Roberts also defended Lorenzo, on the ground that the SEC’s position would render Janus a dead letter, but he didn’t talk much and, as with Gorsuch, he may have simply been offering the argument rather than stating his own position.

Alito, however – who was a member of the Janus majority – seemed convinced that Lorenzo’s act of knowingly sending a false email was sufficiently deceptive to violate Section 10(b).  Which suggests the Court will ultimately rule in favor of the SEC with at least a 5-3 split.

That, however, puts the Court in the awkward position of reconciling a holding against Lorenzo with its Janus holding.

If I’m right about where the Court is going, it seems to me like there are a few potential paths.  First, the Court can say that Janus was solely about interpreting 10b-5(b), and its references to Central Bank were irrelevant.  This would mean that other kinds of conduct beyond “making” a statement (including the defendant’s conduct in the Janus case itself) may well violate Section 10(b) via 10b-5(a) or (c).  If the Court goes that route, though, it is potentially broadening 10b-5 liability even for private plaintiffs, past what’s currently available now.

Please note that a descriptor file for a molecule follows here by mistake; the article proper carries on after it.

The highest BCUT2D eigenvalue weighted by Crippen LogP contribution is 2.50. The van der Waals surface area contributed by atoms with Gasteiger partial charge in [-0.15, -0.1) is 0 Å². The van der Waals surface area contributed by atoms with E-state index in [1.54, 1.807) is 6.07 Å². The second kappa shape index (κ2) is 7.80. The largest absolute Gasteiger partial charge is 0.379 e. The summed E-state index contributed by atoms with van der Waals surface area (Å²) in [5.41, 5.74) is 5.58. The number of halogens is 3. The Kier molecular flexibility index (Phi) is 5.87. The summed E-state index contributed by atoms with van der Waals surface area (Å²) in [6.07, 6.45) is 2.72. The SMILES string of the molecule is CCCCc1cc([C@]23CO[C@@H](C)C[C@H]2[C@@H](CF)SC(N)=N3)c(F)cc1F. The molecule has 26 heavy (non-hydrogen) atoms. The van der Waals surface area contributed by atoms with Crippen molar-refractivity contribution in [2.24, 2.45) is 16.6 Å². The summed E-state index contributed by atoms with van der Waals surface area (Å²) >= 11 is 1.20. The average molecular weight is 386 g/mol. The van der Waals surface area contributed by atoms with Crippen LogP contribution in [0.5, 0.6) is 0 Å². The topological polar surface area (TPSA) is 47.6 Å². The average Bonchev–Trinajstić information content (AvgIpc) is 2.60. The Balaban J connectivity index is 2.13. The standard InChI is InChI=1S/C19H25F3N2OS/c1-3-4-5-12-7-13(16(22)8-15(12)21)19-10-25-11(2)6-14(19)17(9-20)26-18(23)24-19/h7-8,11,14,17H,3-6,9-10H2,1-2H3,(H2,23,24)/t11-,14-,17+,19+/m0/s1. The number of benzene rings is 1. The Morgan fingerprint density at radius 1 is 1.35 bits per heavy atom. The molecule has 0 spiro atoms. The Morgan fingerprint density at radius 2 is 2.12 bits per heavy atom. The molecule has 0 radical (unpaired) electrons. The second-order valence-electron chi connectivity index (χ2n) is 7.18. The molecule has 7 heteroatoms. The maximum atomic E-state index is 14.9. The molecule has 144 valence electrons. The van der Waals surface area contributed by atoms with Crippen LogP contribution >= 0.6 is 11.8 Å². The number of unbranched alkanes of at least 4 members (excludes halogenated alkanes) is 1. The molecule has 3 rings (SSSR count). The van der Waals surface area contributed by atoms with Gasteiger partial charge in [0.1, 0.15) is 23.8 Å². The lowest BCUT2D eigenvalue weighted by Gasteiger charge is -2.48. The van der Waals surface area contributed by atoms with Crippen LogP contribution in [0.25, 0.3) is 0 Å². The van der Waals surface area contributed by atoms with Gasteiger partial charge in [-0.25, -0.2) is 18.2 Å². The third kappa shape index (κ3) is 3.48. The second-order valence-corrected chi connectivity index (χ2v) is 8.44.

The second path would be to say that because Lorenzo included other verbiage in his email (like, directing clients to call him with questions), he functionally adopted the false statements and therefore became their “maker” even under Janus.  This isn’t the position taken by the SEC but would be the least disruptive course of action for the Court.

(The Court could, I suppose, distinguish between private plaintiffs and the SEC but no one seemed interested in that possibility.)

A final path, I guess, would be to duck everything, say that Lorenzo violated Section 17(a), and that there is somehow no need to reach the Section 10(b) question.  But no one offered that as a possibility, either, so I can’t tell if it’s something the Court is inclined to try.

Anyhoo, we’ll know by June, I suppose – so watch this space for updates.

Ann Lipton | Permalink


I take it from this post that you do not see dispositive/important factual distinctions in the two cases--Janus and Lorenzo. I tend to think about a fact-based rubric in these cases that consists of, e.g., the identity of the drafter(s) of the statement, the identity of the disseminator(s) of the statement/document containing the statement, the identity of the person(s) with legal responsibility outside Section 10(b)/Rule 10b-5 for making the statement (if any). Do you not think that differences in these kinds of facts may make a difference in determining/clarifying the maker of a statement (as opposed to a facilitator? In Janus, the court wrote: “For purposes of Rule 10b–5, the maker of a statement is the person or entity with ultimate authority over the statement, including its content and whether and how to communicate it . . . .” Can one not logically argue that Lorenzo is the “maker” here under that kind of rule? (We may want to address this in additional posts--and not here. But I am provoked by your post to write this reply and ask about the fact issues.)